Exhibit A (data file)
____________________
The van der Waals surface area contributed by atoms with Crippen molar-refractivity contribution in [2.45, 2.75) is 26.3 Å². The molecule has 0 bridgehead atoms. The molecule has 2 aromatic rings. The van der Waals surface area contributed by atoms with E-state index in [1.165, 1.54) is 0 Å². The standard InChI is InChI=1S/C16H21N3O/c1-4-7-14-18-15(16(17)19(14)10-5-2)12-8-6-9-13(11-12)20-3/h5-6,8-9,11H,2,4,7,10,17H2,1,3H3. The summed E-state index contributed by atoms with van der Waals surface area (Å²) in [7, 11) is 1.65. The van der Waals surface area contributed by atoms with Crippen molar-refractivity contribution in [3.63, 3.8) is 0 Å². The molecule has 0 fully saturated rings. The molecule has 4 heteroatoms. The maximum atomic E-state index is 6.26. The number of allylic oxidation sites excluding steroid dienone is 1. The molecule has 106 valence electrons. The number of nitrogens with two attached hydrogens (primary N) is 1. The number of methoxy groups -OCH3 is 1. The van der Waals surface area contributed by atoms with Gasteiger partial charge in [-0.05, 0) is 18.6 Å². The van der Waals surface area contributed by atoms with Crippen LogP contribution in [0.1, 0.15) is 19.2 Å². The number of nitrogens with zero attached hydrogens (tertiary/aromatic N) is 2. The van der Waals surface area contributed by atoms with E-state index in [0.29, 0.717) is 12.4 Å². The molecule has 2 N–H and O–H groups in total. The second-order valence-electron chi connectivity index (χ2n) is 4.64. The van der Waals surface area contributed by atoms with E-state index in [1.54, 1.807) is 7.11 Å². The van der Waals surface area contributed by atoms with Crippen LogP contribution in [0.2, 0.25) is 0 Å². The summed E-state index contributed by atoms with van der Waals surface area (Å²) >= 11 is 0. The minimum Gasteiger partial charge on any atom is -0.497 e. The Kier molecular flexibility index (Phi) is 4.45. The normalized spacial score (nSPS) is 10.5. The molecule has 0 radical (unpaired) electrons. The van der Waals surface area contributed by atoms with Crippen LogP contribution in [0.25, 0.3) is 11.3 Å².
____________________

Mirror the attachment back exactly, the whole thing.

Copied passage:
The van der Waals surface area contributed by atoms with Crippen molar-refractivity contribution in [2.45, 2.75) is 26.3 Å². The molecule has 0 bridgehead atoms. The molecule has 2 aromatic rings. The van der Waals surface area contributed by atoms with E-state index in [1.165, 1.54) is 0 Å². The standard InChI is InChI=1S/C16H21N3O/c1-4-7-14-18-15(16(17)19(14)10-5-2)12-8-6-9-13(11-12)20-3/h5-6,8-9,11H,2,4,7,10,17H2,1,3H3. The summed E-state index contributed by atoms with van der Waals surface area (Å²) in [7, 11) is 1.65. The van der Waals surface area contributed by atoms with Crippen molar-refractivity contribution in [3.63, 3.8) is 0 Å². The molecule has 0 fully saturated rings. The molecule has 4 heteroatoms. The maximum atomic E-state index is 6.26. The number of allylic oxidation sites excluding steroid dienone is 1. The molecule has 106 valence electrons. The number of nitrogens with two attached hydrogens (primary N) is 1. The number of methoxy groups -OCH3 is 1. The van der Waals surface area contributed by atoms with Gasteiger partial charge in [-0.05, 0) is 18.6 Å². The van der Waals surface area contributed by atoms with Crippen LogP contribution in [0.1, 0.15) is 19.2 Å². The number of nitrogens with zero attached hydrogens (tertiary/aromatic N) is 2. The van der Waals surface area contributed by atoms with E-state index in [0.29, 0.717) is 12.4 Å². The molecule has 2 N–H and O–H groups in total. The second-order valence-electron chi connectivity index (χ2n) is 4.64. The van der Waals surface area contributed by atoms with E-state index in [1.54, 1.807) is 7.11 Å². The van der Waals surface area contributed by atoms with Crippen LogP contribution in [0.2, 0.25) is 0 Å². The summed E-state index contributed by atoms with van der Waals surface area (Å²) >= 11 is 0. The minimum Gasteiger partial charge on any atom is -0.497 e. The Kier molecular flexibility index (Phi) is 4.45. The normalized spacial score (nSPS) is 10.5. The molecule has 0 radical (unpaired) electrons. The van der Waals surface area contributed by atoms with Crippen LogP contribution in [0.25, 0.3) is 11.3 Å².